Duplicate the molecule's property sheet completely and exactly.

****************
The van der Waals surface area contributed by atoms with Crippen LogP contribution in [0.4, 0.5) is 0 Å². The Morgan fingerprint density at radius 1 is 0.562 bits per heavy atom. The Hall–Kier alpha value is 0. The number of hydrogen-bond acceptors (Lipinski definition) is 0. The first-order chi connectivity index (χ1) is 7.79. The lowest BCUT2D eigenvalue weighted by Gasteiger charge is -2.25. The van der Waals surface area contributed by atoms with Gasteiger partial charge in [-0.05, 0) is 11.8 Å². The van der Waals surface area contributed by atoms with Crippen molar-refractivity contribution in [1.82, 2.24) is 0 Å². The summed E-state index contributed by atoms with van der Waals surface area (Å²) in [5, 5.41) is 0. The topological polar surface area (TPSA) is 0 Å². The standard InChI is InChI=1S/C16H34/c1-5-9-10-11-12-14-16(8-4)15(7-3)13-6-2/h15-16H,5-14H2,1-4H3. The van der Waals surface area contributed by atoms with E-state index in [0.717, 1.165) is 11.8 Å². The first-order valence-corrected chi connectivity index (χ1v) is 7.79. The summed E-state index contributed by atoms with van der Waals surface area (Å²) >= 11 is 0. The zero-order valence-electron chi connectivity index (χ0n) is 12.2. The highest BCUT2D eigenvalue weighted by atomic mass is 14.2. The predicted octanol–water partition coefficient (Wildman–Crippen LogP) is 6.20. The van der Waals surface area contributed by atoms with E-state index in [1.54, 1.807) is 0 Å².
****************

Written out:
The van der Waals surface area contributed by atoms with Crippen LogP contribution in [0.4, 0.5) is 0 Å². The Morgan fingerprint density at radius 1 is 0.562 bits per heavy atom. The Hall–Kier alpha value is 0. The number of hydrogen-bond acceptors (Lipinski definition) is 0. The first-order chi connectivity index (χ1) is 7.79. The lowest BCUT2D eigenvalue weighted by Gasteiger charge is -2.25. The van der Waals surface area contributed by atoms with Gasteiger partial charge in [-0.05, 0) is 11.8 Å². The van der Waals surface area contributed by atoms with Crippen molar-refractivity contribution in [1.82, 2.24) is 0 Å². The summed E-state index contributed by atoms with van der Waals surface area (Å²) in [5, 5.41) is 0. The topological polar surface area (TPSA) is 0 Å². The standard InChI is InChI=1S/C16H34/c1-5-9-10-11-12-14-16(8-4)15(7-3)13-6-2/h15-16H,5-14H2,1-4H3. The van der Waals surface area contributed by atoms with E-state index in [0.717, 1.165) is 11.8 Å². The first-order valence-corrected chi connectivity index (χ1v) is 7.79. The summed E-state index contributed by atoms with van der Waals surface area (Å²) >= 11 is 0. The zero-order valence-electron chi connectivity index (χ0n) is 12.2. The highest BCUT2D eigenvalue weighted by atomic mass is 14.2. The predicted octanol–water partition coefficient (Wildman–Crippen LogP) is 6.20. The van der Waals surface area contributed by atoms with E-state index in [1.54, 1.807) is 0 Å².